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From Natural Resources to Natural Assets

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  • James Boyce

Abstract

This article examines the scope for strategies to build natural assets in the hands of low-income individuals and communities. Natural assets include sources of raw materials such as forests and fisheries, and the airsheds, lands, and water bodies that provide "environmental sinks" for the disposal of wastes. These resources become assets when people have rights to access their benefits. Four strategies for natural asset-building are identified: investment to increase the total stock of natural assets; redistribution to transfer natural assets from others; internalization to increase the ability of the poor to capture benefits generated by their stewardship of natural assets; and appropriation to establish rights for the poor to open-access resources. Building on the democratic principle that all individuals have equal rights to clean air, clean water, and other common heritage resources, these strategies simultaneously can advance the goals of poverty reduction, environmental protection, and environmental justice.

Suggested Citation

  • James Boyce, 2001. "From Natural Resources to Natural Assets," Published Studies ps13, Political Economy Research Institute, University of Massachusetts at Amherst.
  • Handle: RePEc:uma:perips:ps13
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    File URL: https://www.peri.umass.edu/fileadmin/pdf/published_study/PS13.pdf
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    References listed on IDEAS

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    1. Brooks, Nancy & Sethi, Rajiv, 1997. "The Distribution of Pollution: Community Characteristics and Exposure to Air Toxics," Journal of Environmental Economics and Management, Elsevier, vol. 32(2), pages 233-250, February.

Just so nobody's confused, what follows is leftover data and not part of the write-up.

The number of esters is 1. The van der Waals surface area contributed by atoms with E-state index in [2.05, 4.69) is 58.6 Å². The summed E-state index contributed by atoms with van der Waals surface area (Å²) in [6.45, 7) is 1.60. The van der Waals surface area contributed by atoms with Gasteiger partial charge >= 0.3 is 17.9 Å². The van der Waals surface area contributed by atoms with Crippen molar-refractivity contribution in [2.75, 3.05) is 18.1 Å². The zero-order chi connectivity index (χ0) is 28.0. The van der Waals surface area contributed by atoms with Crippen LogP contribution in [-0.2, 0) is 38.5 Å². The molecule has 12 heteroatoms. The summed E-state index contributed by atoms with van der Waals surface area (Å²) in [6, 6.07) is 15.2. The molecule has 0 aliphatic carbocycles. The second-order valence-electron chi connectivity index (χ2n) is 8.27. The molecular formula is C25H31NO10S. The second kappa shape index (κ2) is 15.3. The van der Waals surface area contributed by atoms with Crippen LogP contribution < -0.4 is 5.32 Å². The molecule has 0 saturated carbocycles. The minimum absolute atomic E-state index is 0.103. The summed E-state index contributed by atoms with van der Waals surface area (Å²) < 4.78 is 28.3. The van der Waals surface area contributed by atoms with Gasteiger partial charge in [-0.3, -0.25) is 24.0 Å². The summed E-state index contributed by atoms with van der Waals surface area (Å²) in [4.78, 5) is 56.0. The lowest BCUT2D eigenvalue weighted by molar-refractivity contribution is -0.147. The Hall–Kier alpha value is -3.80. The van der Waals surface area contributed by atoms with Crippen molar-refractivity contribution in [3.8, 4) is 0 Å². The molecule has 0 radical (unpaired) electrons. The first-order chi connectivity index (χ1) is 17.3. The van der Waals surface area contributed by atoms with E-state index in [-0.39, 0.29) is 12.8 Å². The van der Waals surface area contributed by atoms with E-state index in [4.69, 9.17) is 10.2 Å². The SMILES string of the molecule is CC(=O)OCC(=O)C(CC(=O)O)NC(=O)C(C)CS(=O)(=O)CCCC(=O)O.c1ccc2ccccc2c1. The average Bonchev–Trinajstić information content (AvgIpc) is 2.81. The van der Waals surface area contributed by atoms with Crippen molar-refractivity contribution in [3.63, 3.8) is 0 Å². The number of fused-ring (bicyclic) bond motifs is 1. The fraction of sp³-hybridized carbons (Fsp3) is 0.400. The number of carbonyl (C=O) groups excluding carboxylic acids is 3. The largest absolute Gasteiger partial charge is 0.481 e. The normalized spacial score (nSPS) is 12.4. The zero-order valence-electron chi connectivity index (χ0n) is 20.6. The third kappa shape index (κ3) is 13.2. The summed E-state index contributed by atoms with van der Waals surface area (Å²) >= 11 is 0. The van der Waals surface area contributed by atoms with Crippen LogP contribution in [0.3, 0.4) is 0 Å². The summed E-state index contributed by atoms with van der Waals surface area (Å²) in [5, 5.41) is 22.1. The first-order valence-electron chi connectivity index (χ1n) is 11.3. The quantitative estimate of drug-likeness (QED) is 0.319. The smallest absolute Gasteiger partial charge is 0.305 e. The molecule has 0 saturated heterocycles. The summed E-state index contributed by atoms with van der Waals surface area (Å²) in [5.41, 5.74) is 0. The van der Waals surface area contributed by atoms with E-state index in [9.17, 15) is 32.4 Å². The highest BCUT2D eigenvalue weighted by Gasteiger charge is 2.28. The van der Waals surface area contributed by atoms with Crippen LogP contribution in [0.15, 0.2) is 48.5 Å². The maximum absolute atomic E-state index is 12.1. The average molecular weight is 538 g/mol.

2. Anderson, Johan & Vadnjal, Dan & Uhlin, Hans-Erik, 2000. "Moral dimensions of the WTA-WTP disparity: an experimental examination," Ecological Economics, Elsevier, vol. 32(1), pages 153-162, January.
    3. K.A. Dixon, 2001. "Reclaiming Brownfields: From Corporate Liability to Community Asset," Working Papers wp10, Political Economy Research Institute, University of Massachusetts at Amherst.
    4. Manuel Pastor, 2004. "Building Social Capital to Protect Natural Capital: The Quest for Environmental Justice," Working Papers wp11, Political Economy Research Institute, University of Massachusetts at Amherst.
    5. Mark D. Shapiro & Steven M. Hassur & Nicholaas W. Bouwes, 2001. "Empowerment Through Risk-Related Information: EPA's Risk Screening Environmental Indicators Project," Working Papers wp18, Political Economy Research Institute, University of Massachusetts at Amherst.
    6. Boyce, James K., 1994. "Inequality as a cause of environmental degradation," Ecological Economics, Elsevier, vol. 11(3), pages 169-178, December.
    7. James Boyce, 1994. "Inequality as a Cause of Environmental Degradation," Published Studies ps1, Political Economy Research Institute, University of Massachusetts at Amherst.
    8. Sunita Narain & Anil Agarwal, 2000. "Redressing Ecological Poverty Through Participatory Democracy: Case Studies from India," Working Papers wp36, Political Economy Research Institute, University of Massachusetts at Amherst.
    9. Brown, Thomas C. & Gregory, Robin, 1999. "Why the WTA-WTP disparity matters," Ecological Economics, Elsevier, vol. 28(3), pages 323-335, March.
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    Cited by:

    1. John Kurien, 2003. "The blessing of the commons: Small-scale fisheries, community property rights and coastal natural assets," Centre for Development Studies, Trivendrum Working Papers 349, Centre for Development Studies, Trivendrum, India.
    2. John Kurien, 2010. "The Blessing of the Commons: Small-scale Fisheries, Community Property Rights and Coastal Natural Assets," Working Papers id:2988, eSocialSciences.
    3. John Kurien, 2004. "The Blessing of the Commons: Small Scale Fisheries, Community Property Rights, and Coastal Natural Assets," Working Papers wp72, Political Economy Research Institute, University of Massachusetts at Amherst.
    4. Kojo Sebastian Amanor, 2003. "Natural and Cultural Assets and Participatory Forest Management in West Africa," Working Papers wp75, Political Economy Research Institute, University of Massachusetts at Amherst.

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